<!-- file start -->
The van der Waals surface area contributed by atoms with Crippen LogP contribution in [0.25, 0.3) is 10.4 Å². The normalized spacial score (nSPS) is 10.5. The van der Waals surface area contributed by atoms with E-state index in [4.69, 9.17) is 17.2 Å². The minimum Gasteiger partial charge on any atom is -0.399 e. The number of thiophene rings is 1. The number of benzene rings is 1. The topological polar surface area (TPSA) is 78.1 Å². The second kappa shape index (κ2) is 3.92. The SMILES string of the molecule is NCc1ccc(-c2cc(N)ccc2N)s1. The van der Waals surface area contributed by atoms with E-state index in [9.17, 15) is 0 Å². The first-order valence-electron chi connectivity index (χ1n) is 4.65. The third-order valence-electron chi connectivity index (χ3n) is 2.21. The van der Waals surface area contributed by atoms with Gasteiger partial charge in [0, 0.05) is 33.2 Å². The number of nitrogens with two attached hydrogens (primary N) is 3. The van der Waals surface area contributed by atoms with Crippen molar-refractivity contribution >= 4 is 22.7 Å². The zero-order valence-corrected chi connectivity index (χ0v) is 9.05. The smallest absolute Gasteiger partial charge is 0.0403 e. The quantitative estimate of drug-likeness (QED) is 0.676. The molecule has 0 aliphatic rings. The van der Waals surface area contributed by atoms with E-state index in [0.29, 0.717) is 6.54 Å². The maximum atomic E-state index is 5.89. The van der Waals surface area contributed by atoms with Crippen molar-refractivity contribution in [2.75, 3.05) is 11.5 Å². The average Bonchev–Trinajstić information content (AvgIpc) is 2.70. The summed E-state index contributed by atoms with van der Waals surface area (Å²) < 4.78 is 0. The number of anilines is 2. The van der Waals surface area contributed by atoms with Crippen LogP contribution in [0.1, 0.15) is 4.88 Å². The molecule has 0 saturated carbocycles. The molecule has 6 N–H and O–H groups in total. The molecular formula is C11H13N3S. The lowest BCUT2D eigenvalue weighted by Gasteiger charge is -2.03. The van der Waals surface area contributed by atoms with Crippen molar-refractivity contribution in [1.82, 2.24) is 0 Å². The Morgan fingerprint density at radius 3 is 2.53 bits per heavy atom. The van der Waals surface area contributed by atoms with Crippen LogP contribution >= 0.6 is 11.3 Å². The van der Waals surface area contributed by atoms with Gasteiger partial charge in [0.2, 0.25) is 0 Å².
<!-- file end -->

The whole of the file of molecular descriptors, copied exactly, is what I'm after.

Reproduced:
The van der Waals surface area contributed by atoms with Crippen LogP contribution in [0.25, 0.3) is 10.4 Å². The normalized spacial score (nSPS) is 10.5. The van der Waals surface area contributed by atoms with E-state index in [4.69, 9.17) is 17.2 Å². The minimum Gasteiger partial charge on any atom is -0.399 e. The number of thiophene rings is 1. The number of benzene rings is 1. The topological polar surface area (TPSA) is 78.1 Å². The second kappa shape index (κ2) is 3.92. The SMILES string of the molecule is NCc1ccc(-c2cc(N)ccc2N)s1. The van der Waals surface area contributed by atoms with E-state index in [9.17, 15) is 0 Å². The first-order valence-electron chi connectivity index (χ1n) is 4.65. The third-order valence-electron chi connectivity index (χ3n) is 2.21. The van der Waals surface area contributed by atoms with Gasteiger partial charge in [0, 0.05) is 33.2 Å². The number of nitrogens with two attached hydrogens (primary N) is 3. The van der Waals surface area contributed by atoms with Crippen molar-refractivity contribution >= 4 is 22.7 Å². The zero-order valence-corrected chi connectivity index (χ0v) is 9.05. The smallest absolute Gasteiger partial charge is 0.0403 e. The quantitative estimate of drug-likeness (QED) is 0.676. The molecule has 0 aliphatic rings. The van der Waals surface area contributed by atoms with E-state index in [0.29, 0.717) is 6.54 Å². The maximum atomic E-state index is 5.89. The van der Waals surface area contributed by atoms with Crippen molar-refractivity contribution in [2.75, 3.05) is 11.5 Å². The average Bonchev–Trinajstić information content (AvgIpc) is 2.70. The summed E-state index contributed by atoms with van der Waals surface area (Å²) < 4.78 is 0. The number of anilines is 2. The van der Waals surface area contributed by atoms with Crippen LogP contribution in [0.1, 0.15) is 4.88 Å². The molecule has 0 saturated carbocycles. The molecule has 6 N–H and O–H groups in total. The molecular formula is C11H13N3S. The lowest BCUT2D eigenvalue weighted by Gasteiger charge is -2.03. The van der Waals surface area contributed by atoms with Crippen molar-refractivity contribution in [1.82, 2.24) is 0 Å². The Morgan fingerprint density at radius 3 is 2.53 bits per heavy atom. The van der Waals surface area contributed by atoms with Crippen LogP contribution >= 0.6 is 11.3 Å². The van der Waals surface area contributed by atoms with Gasteiger partial charge in [0.2, 0.25) is 0 Å².